Presto! Pesto!

With an abundance of basil – and no tomatoes ripe yet to go with it – it was time to get started putting pesto in the freezer!  It’s really not at all difficult to make on your own – whether you use the old country way of a mortar and pestle – or the fanciest danciest food processor!

This year we had fun planting two varieties of basil – purple and green.  Whereas it is kinda cool to see purple leaves in the garden and they might make a pretty and unique garnish, it still makes pesto that turns dark green in the end – and the plants are not nearly as vigorous and high producing as the standard green basil.  But we had to experiment, so we made a separate batch with just purple basil.


Here’s the ingredients you’ll be needing.  Basil, olive oil, garlic, pine nuts (or walnuts), parmesan cheese, and salt. Pretty simple!


Start by adding to the food processor 1 cup of whatever kind of nuts you are using (make sure you toast them first – usually about 5 minutes or so at 350 in the oven – or tossed in a skillet until brown.)


Next add the garlic. The recipe calls for 4 cloves, but you can use more if you really like garlic!

Love my daughter’s Fourth of July fingernail?!


Give the nuts and garlic a quick chop in the food processor, and then add the basil.   This is four cups very tightly packed.


You may have to add it a bit at a time and process to make room for more in the processor.


Throw in 1 1/2 cups of freshly grated parmesan cheese.  We don’t use that canned stuff around here!  Parmigiano reggiano is the best!  Pecorino romano also works.


And blend it until it’s all about this consistency.


Slowly drizzle in 1 to 1 1/2 cups of olive oil (extra virgin, regular, or a mixture of both) until the pesto is the consistency you like.


This is perfect!


Add salt to taste.  For one batch of pesto you will probably use 1 to 2 tablespoons of Kosher salt.


Then it’s ready to put in jars, label, and freeze.



Here is the comparison of the purple and green basil.  The purple pesto isn’t really purple it’s just more of a dark green.

Pesto is so versatile!  It can stand alone as a pasta sauce – makes a great sauce for baked chicken breasts or fish- use in marinades and salad dressings – flavor sauces – anywhere you want cheese, basil and garlic!  Enjoy!

Homecoming Queen









Welcome home, Matilda the Magnificent!


A couple of years ago we sold our beloved Matilda to a wonderful shepherdess in Massachusetts who was hoping to get into dairying – making yogurts and cheeses from sheep milk.  Enter Matilda.  Matilda has the udder of a cow – I kid you not!  For those of you who have been with us throughout the years, Matilda was the first ewe to lamb at Morning Star Meadows.  Her lamb, Daisy, was stolen by Molly, and we had to spend 3 days grafting Daisy back to her mother.  Matilda always had extra milk for any lambs who might need a top up.  I thought she would be the perfect ewe for this new shepherdess.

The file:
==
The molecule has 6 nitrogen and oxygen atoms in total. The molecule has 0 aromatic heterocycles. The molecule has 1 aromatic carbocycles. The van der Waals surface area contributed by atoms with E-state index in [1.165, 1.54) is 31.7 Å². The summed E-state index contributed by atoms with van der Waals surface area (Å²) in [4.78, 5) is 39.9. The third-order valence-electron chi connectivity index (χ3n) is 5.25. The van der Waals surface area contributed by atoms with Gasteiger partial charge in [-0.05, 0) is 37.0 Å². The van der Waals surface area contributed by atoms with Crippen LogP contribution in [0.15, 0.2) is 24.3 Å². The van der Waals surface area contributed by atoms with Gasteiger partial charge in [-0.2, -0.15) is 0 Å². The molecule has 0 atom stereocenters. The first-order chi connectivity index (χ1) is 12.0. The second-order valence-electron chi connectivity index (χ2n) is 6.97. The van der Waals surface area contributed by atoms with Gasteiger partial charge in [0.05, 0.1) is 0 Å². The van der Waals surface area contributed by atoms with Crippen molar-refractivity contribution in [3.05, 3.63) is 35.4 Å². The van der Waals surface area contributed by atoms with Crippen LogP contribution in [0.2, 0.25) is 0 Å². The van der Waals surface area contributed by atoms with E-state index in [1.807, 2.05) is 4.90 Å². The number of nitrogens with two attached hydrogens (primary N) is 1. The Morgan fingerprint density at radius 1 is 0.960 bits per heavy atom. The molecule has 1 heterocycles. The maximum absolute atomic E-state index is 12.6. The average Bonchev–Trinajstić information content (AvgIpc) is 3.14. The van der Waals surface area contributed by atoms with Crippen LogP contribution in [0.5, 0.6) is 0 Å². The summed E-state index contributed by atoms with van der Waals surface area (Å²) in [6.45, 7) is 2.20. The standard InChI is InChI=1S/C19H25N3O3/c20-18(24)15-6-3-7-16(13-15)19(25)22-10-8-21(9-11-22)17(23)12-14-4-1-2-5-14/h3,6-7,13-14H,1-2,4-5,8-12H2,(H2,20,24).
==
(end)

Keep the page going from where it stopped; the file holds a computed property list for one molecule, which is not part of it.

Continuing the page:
But what did Matilda the Magnificent do her first AND second year at the new farm?  Matilda birthed triplets – both times – like a champ!  And yes – she had plenty of milk – but none to spare for the aspiring cheese maker!  But that didn’t stop them from falling in love with each other.  Who couldn’t?  Matilda has an awesome personality!  But when it came time for this shepherdess to decrease her flock size a bit, she thankfully thought of us and offered to sell Matilda back to us.  It didn’t take long for us to say “yes!”

After nearly 2 years away from CT, Matilda returned on Sunday.  And the consensus is – she remembers  us!  This was the following day – I thought I’d go and try to get some photos of her – but every time she caught sight of me she came running over for more love!  So most of my photos were blurry action shots or ultra close ups as she checked out my camera!

I’m not complaining, though.  We’re so happy to have her back in our flock.  She settled in right away and actually led the flock into the handling pen this evening, as if she had never left us!  She’s our homecoming queen and we’re quite pleased she’s back home!

Morning Star Meadows Farm


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